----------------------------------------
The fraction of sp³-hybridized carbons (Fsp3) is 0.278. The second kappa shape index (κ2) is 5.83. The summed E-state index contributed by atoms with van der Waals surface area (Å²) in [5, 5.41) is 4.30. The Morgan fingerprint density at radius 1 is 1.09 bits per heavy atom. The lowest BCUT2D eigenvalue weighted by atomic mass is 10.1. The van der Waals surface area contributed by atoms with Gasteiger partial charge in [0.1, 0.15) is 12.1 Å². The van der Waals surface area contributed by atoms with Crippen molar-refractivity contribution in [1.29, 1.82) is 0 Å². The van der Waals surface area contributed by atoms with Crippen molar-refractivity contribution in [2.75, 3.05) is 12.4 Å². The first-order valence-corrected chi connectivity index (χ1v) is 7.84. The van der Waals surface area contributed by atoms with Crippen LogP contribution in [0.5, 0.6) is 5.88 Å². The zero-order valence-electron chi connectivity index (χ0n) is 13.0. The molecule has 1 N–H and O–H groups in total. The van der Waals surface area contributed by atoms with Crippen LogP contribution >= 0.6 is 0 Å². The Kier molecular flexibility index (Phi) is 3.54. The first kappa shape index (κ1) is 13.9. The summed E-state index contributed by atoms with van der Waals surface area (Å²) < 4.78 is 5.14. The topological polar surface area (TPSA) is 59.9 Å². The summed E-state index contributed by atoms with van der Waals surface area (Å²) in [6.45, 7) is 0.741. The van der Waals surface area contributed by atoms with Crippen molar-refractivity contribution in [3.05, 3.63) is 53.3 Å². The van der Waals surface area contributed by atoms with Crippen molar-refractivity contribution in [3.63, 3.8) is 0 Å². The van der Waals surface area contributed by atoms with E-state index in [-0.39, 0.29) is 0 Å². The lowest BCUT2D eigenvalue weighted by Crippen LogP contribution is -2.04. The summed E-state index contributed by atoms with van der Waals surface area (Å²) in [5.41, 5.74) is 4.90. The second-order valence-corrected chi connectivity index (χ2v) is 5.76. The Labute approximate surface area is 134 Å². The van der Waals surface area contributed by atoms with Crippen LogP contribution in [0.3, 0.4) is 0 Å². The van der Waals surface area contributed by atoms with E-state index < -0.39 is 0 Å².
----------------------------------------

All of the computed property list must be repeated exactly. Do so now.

The fraction of sp³-hybridized carbons (Fsp3) is 0.278. The second kappa shape index (κ2) is 5.83. The summed E-state index contributed by atoms with van der Waals surface area (Å²) in [5, 5.41) is 4.30. The Morgan fingerprint density at radius 1 is 1.09 bits per heavy atom. The lowest BCUT2D eigenvalue weighted by atomic mass is 10.1. The van der Waals surface area contributed by atoms with Gasteiger partial charge in [0.1, 0.15) is 12.1 Å². The van der Waals surface area contributed by atoms with Crippen molar-refractivity contribution in [1.29, 1.82) is 0 Å². The van der Waals surface area contributed by atoms with Crippen molar-refractivity contribution in [2.75, 3.05) is 12.4 Å². The first-order valence-corrected chi connectivity index (χ1v) is 7.84. The van der Waals surface area contributed by atoms with Crippen LogP contribution in [0.5, 0.6) is 5.88 Å². The zero-order valence-electron chi connectivity index (χ0n) is 13.0. The molecule has 1 N–H and O–H groups in total. The van der Waals surface area contributed by atoms with Crippen LogP contribution >= 0.6 is 0 Å². The Kier molecular flexibility index (Phi) is 3.54. The first kappa shape index (κ1) is 13.9. The summed E-state index contributed by atoms with van der Waals surface area (Å²) < 4.78 is 5.14. The topological polar surface area (TPSA) is 59.9 Å². The summed E-state index contributed by atoms with van der Waals surface area (Å²) in [6.45, 7) is 0.741. The van der Waals surface area contributed by atoms with Crippen molar-refractivity contribution in [3.05, 3.63) is 53.3 Å². The van der Waals surface area contributed by atoms with Crippen molar-refractivity contribution in [3.63, 3.8) is 0 Å². The van der Waals surface area contributed by atoms with E-state index in [-0.39, 0.29) is 0 Å². The lowest BCUT2D eigenvalue weighted by Crippen LogP contribution is -2.04. The summed E-state index contributed by atoms with van der Waals surface area (Å²) in [5.41, 5.74) is 4.90. The second-order valence-corrected chi connectivity index (χ2v) is 5.76. The Labute approximate surface area is 134 Å². The van der Waals surface area contributed by atoms with Crippen LogP contribution in [0.3, 0.4) is 0 Å². The van der Waals surface area contributed by atoms with E-state index < -0.39 is 0 Å².